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Sports General Manager Job Description
Being a sports general manager (GM) is much like being a manager of many other organizations. The GM is responsible for overseeing the day-to-day operations of the organization. Sports general managers typically have involved jobs, regardless of whether they work for large professional organizations or smaller semipro teams. Salaries can range from around $50,000 a year for smaller teams to millions of dollars per year for high-profile professional teams.
General Managers are in charge of making sure the product that a team puts on the court or the field is one that guests and fans will want to pay to see. In many cases, the most straightforward way to do this is to assemble a winning team with good players. If a team wins, it is much easier to attract fans willing to buy tickets. If the GM's attempt to assemble a predominantly winning team fails he may instead focus resources on providing a fun fan experience. The GM can work with team promoters to arrange for entertaining acts to perform during breaks in the action. He also can work with the hospitality staff to provide refreshments that fans will want to buy. Players will be called upon to take part in some marketing outreach to help in this regard.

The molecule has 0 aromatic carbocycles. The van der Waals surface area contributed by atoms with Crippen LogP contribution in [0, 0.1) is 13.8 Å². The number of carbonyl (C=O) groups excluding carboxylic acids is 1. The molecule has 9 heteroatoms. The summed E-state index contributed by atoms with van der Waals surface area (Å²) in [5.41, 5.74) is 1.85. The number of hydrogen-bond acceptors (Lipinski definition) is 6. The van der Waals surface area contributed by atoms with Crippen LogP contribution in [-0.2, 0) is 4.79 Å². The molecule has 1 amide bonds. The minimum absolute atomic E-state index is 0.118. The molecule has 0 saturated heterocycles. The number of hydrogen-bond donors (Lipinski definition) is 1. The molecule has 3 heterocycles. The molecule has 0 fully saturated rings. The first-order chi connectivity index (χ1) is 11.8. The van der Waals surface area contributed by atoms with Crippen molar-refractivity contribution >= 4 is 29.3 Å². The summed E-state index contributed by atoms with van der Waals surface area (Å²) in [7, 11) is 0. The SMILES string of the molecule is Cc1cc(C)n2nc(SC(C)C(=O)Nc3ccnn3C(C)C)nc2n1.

The general manager oversees the budgets for many of the groups in the sports organization. One of the GM's most important budgetary roles is to sign and release athletes from contracts. At the highest professional level, GMs deal on a daily basis with multimillion dollar contracts. The GM must understand the legalities of the contracts.
General managers are responsible for drafting players to play for the organization for which he works. The highest-level professional leagues hold a yearly draft during which GMs work with team presidents, team owners, coaches, scouts and other personnel to determine which players would be best for the team to draft. After the draft, the GM is one of the key figures in the negotiating process when a contract is being hammered out.
General managers are expected to make trades from time to time. In the case when a team is competitive, GMs may trade young players or prospects for a proven performer who can help the team win a championship now. On the other hand, GMs whose teams are in rebuilding periods may look to trade one of their more experienced and higher-paid players to another team for prospects who are looked at to help the rebuilding effort over the next few years. General managers also are responsible for meeting with free agents, offering contracts and negotiating the terms of those contracts. They need to get an OK to incur these kinds of expenses.
Report to Team President
The general manager must make many day-to-day decisions without the input of the team president or the team owner; however, he is responsible for reporting these decisions from time to time to his superiors. A GM rarely--if ever--makes big budgetary decisions without receiving feedback from his superiors in the organization. He must explain decisions he recommends and must be open to receiving feedback.